It can be found at your local hardware, and you can cut it and create a suitable tent footprint. It’s an excellent footprint material choice, particularly for car campers who don’t mind carrying additional weight during their adventure.

A 6 by 8 ft polyethylene tarp weighs about 10 ounces and costs 5 to 10 dollars. Again, most have grommets; thus, you can comfortably pitch them. Learn more if you can use a tarp as a tent footprint?

DIY Tent Footprints 

Regardless of being somewhat essential, footprints are simple items to create and use. They’re basically a sheet beneath the tent, and if you feel like spending more than $50 for one is too much, you can always make yours. 

There are several alternatives to the store-bought tent footprints, and they’ll function better, offer more versatility, and are more affordable. Tyvek and polycro are inexpensive and lightweight options to use.

However, if you don’t mind spending a few extra dollars, you can use the Dyneema fabric. It is impressively robust, tear, and water-resistant. 

How Big Should a Tent Footprint be?

Ideally, a tent footprint should be smaller than the base of your tent by 2 inches. This means that when it rains during your adventure, you won’t have to stress about water getting inside your tent and wetting the floor. 

Again, to avoid the hassle, confirm with your tent manufacturer to see if they also have footprints for your model. Most manufacturers sell tent footprints, though they are somewhat expensive.

Even though you might prefer to make your tent footprint, one specifically designed for your tent sounds convenient since you won’t have to worry about fitting. All the same, if you’re on a budget, you can make it at home. 

Meanwhile, if you purchase a universal tent footprint that’s larger than your tent, don’t trim it to fit the size of your tent floor. The edges are durably sewed for longevity, and you might ruin it when trimming. Alternatively, tuck the edges beneath till the footprint matches your tent floor’s size. 

Do You Really Need a Tent Footprint when Backpacking?

Not really. 

It is not necessary to carry your tent footprint when backpacking. On the other hand, a footprint will extend your tent’s lifespan and hinder cold and moisture from accessing the tent’s interior.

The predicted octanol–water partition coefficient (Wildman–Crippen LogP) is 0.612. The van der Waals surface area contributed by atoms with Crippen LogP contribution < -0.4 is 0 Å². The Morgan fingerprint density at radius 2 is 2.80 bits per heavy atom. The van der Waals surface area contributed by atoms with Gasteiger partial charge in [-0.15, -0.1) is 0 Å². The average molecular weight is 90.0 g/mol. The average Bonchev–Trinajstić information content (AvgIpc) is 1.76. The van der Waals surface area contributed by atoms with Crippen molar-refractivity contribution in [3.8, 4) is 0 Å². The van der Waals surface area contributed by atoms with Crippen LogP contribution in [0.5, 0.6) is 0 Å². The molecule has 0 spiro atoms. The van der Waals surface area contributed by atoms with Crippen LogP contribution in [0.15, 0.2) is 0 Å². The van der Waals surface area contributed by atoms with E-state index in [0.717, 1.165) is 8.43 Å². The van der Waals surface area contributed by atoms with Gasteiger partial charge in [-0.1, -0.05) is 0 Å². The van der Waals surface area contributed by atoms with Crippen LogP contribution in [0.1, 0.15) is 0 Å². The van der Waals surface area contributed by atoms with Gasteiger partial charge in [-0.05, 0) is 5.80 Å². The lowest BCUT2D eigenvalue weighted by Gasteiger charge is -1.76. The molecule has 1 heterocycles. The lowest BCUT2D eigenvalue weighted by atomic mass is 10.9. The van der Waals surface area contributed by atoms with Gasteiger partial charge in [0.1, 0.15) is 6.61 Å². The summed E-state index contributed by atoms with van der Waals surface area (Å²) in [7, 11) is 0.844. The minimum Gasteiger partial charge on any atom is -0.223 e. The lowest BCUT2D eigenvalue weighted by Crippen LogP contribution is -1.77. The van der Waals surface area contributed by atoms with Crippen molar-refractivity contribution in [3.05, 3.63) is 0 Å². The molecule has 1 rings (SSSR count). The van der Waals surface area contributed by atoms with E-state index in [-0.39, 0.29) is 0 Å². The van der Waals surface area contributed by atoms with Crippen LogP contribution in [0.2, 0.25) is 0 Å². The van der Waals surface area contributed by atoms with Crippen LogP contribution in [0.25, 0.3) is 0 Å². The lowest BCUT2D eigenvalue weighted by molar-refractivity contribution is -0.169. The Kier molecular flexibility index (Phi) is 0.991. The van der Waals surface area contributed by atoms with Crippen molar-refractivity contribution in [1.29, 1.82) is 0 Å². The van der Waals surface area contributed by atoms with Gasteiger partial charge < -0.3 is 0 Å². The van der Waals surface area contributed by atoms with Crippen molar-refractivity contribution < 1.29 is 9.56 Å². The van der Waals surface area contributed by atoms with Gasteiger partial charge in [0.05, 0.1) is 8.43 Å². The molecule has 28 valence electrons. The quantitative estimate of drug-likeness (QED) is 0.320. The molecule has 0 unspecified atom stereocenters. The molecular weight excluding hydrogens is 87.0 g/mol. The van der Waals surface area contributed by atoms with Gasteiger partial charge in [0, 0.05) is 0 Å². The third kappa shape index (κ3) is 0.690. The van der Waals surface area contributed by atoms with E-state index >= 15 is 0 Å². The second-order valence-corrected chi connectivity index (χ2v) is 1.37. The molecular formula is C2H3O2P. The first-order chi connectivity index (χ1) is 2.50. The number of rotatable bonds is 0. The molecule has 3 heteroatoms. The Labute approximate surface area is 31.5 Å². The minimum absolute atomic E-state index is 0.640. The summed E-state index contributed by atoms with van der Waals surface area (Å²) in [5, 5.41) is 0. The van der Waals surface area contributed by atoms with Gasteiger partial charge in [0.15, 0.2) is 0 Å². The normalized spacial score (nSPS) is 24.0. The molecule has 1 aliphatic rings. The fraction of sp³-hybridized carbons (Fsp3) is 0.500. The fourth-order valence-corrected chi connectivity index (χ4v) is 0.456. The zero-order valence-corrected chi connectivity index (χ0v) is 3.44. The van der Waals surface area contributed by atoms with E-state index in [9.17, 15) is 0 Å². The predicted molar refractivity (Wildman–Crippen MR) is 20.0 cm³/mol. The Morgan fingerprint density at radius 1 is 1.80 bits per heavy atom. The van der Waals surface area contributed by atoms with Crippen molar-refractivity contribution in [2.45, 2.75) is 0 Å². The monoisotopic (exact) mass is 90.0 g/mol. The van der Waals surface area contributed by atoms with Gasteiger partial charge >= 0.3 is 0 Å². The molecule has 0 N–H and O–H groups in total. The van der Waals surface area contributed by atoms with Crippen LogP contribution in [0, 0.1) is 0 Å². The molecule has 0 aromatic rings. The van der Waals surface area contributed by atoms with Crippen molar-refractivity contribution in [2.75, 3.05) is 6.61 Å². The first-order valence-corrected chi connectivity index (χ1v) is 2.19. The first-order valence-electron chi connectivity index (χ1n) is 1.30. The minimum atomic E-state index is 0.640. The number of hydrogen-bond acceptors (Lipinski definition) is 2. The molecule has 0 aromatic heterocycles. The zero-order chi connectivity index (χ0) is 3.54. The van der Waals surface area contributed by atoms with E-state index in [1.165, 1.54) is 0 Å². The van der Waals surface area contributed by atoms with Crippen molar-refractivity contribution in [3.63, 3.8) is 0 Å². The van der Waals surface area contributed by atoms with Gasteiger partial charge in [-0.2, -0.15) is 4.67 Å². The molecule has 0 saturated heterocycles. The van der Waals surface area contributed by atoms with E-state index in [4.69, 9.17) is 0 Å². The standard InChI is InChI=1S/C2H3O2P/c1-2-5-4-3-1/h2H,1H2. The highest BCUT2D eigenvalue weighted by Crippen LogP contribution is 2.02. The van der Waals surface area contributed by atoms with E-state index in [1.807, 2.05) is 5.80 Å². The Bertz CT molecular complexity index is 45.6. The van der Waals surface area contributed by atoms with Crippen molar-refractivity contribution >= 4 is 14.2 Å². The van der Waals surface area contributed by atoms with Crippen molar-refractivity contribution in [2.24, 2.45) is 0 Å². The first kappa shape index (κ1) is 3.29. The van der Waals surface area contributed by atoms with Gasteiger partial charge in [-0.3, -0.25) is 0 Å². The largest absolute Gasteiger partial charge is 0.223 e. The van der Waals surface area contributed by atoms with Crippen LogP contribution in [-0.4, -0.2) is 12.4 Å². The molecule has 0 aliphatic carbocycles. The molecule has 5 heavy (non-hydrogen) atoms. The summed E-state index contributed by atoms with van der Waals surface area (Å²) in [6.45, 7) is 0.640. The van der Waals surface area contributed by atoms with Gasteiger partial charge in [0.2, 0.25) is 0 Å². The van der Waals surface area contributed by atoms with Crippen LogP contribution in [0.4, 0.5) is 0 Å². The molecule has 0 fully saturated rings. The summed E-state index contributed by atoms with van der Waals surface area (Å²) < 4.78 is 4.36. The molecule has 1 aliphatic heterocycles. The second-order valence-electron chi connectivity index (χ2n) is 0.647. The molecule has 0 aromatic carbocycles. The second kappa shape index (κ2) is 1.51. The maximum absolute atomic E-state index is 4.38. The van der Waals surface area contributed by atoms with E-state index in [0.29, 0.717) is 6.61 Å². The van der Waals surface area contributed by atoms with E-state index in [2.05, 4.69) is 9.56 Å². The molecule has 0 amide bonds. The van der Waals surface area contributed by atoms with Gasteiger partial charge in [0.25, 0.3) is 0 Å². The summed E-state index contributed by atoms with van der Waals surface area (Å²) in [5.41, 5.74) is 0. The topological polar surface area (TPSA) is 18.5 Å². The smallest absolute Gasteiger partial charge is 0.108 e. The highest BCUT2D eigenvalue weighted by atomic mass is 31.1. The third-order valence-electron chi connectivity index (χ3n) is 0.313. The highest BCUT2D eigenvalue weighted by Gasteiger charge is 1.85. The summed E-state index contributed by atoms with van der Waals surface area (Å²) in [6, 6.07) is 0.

Similarly, a tent footprint is relatively lightweight. When camping or backpacking, footprints can come in handy in numerous ways, as they could act as a place to sort your gear, rain tarp, picnic blanket, or wind protection. 

What’s the Best DIY Tent Footprint?

Polycro and Tyvek are the most lightweight and affordable options for DIY tent footprints. Polycro is lighter, more expensive, and fragile compared to Tyvek. On the other hand, Tyvek is sturdy and affordable. That said, these two fabrics are waterproof. 

How to Repair a Hole in a Tent Floor

If you choose to go without your footprint and it results in a hole on the tent floor, it is possible to salvage it. Try patching this hole with Tenacious tape. It is rugged, user-friendly, water-resistant, and affordable.

Tenacious tape is mainly used on outdoor gear like sleeping bags, jackets, and tents. To repair the floor, you simply need to clean the torn part, dry it, cut the tape, and place it on the hole. 

Conclusion 

Footprints are indeed useful but not necessary. They help extend your tent’s longevity. If your tent is ultralight featuring a low floor, you might want to consider spending some extra cash to buy or create a tent footprint. 

Nevertheless, whether you have it or not, make sure to avoid rocks, twigs, and pinecones from the camping site before setting up your tent to prevent damaging it. 

Related Articles:

The rankings on rappellingequipment.com are curated to save you time by aggregating the best reviewed products from the most reputable companies. We may receive a commission if you buy something using a link on this page.

About the author 

Roger

Roger was born into a family of climbers. As the youngest of his siblings, he was also the most ardent climber of them. Small and agile, he practiced climbing all day. Today, Roger teaches children how to climb the large rock walls safely.

{"email":"Email address invalid","url":"Website address invalid","required":"Required field missing"}

DOWNLOAD

eBook: Rappelling Equipment Guide

 $ 29.99  FREE

Download our Rappel Rapport eBook: a Rappelling Guide for Beginners. It's free.